Two new Blue Plaques for Coleorton

Some time ago we were asked if we could erect blue plaques in Coleorton - as seen on many historical buildings up and down the country. In October 2018 this initiative came to life with four plaques placed around the village and since then we have added more. These plaques give a brief history of the building and the people who lived and worked there. This month two more plaques will be erected – on the Old Engine Inn, Stoney Lane, and Beckwith’s bakery and shop on The Moor.

"Old Engine Inn" is now called “The Knoll”, a pretty cottage located down a track just off Stoney Lane leading to what was Elverston's Yard. The track used to join up with Chapel Lane off Lower Moor Road by the side of the Old School Room.

The cottage was built around 1800 and before the 1825 Licencing Act it was run as an Ale House when it was only necessary to register a location for the licencing records, not a name. Following the act it was thought to have been named after the atmospheric fire engine which was installed just beyond adjoining Willow Cottage to pump water out of Boultbee's Mine. In 1851 nine families lived in the tiny hamlet at Elverston's Yard.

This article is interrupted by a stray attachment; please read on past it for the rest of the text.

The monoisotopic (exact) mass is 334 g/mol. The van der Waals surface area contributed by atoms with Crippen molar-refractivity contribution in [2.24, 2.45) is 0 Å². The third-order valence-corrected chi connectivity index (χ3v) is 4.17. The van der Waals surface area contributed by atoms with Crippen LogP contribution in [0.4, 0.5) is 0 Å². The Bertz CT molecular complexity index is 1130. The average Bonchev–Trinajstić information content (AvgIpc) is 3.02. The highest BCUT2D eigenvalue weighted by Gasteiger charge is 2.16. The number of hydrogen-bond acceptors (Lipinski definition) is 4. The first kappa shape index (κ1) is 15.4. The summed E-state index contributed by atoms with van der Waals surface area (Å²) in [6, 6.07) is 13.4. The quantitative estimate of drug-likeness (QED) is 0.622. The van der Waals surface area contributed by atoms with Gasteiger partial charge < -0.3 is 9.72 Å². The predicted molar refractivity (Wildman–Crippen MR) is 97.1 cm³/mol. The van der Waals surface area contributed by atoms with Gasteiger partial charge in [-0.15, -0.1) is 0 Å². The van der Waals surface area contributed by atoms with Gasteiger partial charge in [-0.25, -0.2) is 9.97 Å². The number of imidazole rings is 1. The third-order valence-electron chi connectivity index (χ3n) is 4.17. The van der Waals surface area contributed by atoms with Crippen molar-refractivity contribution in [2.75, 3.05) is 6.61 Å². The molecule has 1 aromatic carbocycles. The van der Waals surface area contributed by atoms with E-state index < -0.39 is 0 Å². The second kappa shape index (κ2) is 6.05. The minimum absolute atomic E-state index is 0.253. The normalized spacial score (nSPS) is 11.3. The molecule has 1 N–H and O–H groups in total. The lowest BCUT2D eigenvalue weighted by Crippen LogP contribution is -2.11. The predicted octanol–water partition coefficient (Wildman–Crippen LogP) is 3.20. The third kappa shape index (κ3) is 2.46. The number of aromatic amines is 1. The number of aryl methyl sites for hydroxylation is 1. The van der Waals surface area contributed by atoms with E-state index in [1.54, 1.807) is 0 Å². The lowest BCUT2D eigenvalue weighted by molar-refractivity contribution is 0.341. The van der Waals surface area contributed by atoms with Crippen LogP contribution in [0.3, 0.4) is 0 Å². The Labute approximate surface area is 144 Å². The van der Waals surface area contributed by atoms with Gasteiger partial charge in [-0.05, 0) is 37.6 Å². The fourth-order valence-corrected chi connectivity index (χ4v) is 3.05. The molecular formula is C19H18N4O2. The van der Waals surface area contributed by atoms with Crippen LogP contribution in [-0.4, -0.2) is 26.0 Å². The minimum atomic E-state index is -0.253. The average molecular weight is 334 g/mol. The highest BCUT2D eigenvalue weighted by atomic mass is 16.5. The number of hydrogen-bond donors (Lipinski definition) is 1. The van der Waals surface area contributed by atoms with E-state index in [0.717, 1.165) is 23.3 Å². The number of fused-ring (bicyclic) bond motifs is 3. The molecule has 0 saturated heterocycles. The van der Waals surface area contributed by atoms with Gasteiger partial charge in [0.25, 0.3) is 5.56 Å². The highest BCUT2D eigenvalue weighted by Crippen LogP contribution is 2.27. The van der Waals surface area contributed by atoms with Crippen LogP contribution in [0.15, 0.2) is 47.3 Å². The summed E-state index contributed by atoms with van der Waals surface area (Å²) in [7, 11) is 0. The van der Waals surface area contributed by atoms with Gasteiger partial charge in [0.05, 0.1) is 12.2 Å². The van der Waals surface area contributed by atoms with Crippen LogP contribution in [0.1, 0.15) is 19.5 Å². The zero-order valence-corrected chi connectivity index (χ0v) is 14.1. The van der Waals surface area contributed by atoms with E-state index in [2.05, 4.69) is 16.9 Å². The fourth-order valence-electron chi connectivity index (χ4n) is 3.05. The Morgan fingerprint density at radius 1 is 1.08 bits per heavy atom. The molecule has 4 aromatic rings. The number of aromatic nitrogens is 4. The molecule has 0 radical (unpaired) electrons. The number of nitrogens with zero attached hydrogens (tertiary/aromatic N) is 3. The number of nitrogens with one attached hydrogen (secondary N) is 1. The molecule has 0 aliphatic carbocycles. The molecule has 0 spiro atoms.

The Old Engine Inn finally closed its doors to the public in 1908 when it became a private residence.

Beckwith’s bakery and shop is now “128 The Moor”. On the 1842 tithe map it’s described as a cottage and garden of 12 perches in possession of wealthy local landowner William Sherwin. The 1841 census gives the occupier as John Wardle aged 30, a farmer and grocer, his wife Sarah also aged 30 and their 4 young children. They employed three servants Mary Cawser 15, Drusiller Barsby 12 and Samuel Matchet 15. John Wardle baked and sold bread in his grocers shop. The ovens are still there today.

In the 1851 Census John Wardle and family are in residence and described as a farmer of 40 acres with one labourer. By 1861 the property is occupied by John Beckwith, aged 63 and his wife Lucy also aged 63. John and Lucy are the former schoolmaster and mistress of the original Coleorton school and almshouses endowed by Sir Thomas Beaumont in 1701. They took up another profession when they “retired” from school-teaching in 1857. They ran the grocers shop and bakery until around 1870 when they moved along The Moor to Haywoods Cottage. Their son, also George, and his wife Mary took over the grocers and bakery at 128 the Moor.

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